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Going straight into legacy boot

A project log for Restoring an Asus Chromebox CN60

Free computer if I can get it working

Ken YapKen Yap 01/19/2020 at 11:080 Comments

Now that ChromeOS is no longer of interest, we want to boot openSUSE as soon as possible after power on without any keystrokes.

To do this I needed to alter the boot options (GBB flags) as explained by MrChromebox. When I ran the script under openSUSE, the script couldn't read the settings and instructed me to add the kernel parameter iomem=relaxed, or to use a live USB distro. No doubt one layer of kernel protection needs to be bypassed to use this tool. This was fairly easy to do, I just added this option to the end of the GRUB options to the kernel next boot.

Then when I tried to alter the boot flags, it told me write protection was on. The red [WP] should have alerted me to that. I opened up the box and followed the instructions in the Kodi wiki for disabling the hardware write protect, which is a screw bridge on the motherboard.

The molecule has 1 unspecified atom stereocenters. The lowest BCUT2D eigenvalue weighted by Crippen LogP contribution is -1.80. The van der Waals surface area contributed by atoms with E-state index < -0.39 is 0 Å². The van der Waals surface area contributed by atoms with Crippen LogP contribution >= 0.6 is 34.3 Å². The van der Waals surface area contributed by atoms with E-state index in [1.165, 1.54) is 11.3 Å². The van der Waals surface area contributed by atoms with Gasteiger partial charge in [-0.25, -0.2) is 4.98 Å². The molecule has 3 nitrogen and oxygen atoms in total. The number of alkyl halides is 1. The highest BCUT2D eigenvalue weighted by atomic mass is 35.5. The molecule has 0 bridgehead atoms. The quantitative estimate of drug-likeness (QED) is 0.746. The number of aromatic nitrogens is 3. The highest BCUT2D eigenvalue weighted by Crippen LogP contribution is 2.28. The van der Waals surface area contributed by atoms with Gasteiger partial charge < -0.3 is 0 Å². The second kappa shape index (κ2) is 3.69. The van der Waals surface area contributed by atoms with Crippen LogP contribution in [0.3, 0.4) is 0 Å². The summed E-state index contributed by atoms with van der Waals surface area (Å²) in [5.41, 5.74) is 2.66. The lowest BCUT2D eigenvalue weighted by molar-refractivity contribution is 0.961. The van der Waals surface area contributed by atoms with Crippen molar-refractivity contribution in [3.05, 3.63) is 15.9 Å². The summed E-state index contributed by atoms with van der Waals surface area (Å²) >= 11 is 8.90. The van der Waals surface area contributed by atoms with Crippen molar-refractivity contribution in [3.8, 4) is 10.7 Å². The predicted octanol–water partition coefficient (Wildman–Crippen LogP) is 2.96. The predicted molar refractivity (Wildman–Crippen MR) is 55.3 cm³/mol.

By setting a boot option I was able to select 1 second timeout at the Chrome boot script, then going straight to legacy boot without requiring Ctrl-l. It's still possible to type Ctrl-d or Ctrl-l in that 1 second but I don't expect to need it.

I also reinstalled the FW_LEGACY firmware to boot the internal SDD first. This can also be interrupted by typing ESC. I discovered that when I had an external USB SDD plugged in, it tried to boot that first.

So now the machine can boot openSUSE unattended. I'll leave it like this and not install the custom firmware for now as that has a minuscule chance of bricking the box. The other reason not to change to the custom firmware at the moment is that it's a UEFI BIOS which means that the openSUSE will have to be resintalled as UEFI requires a different partition layout.

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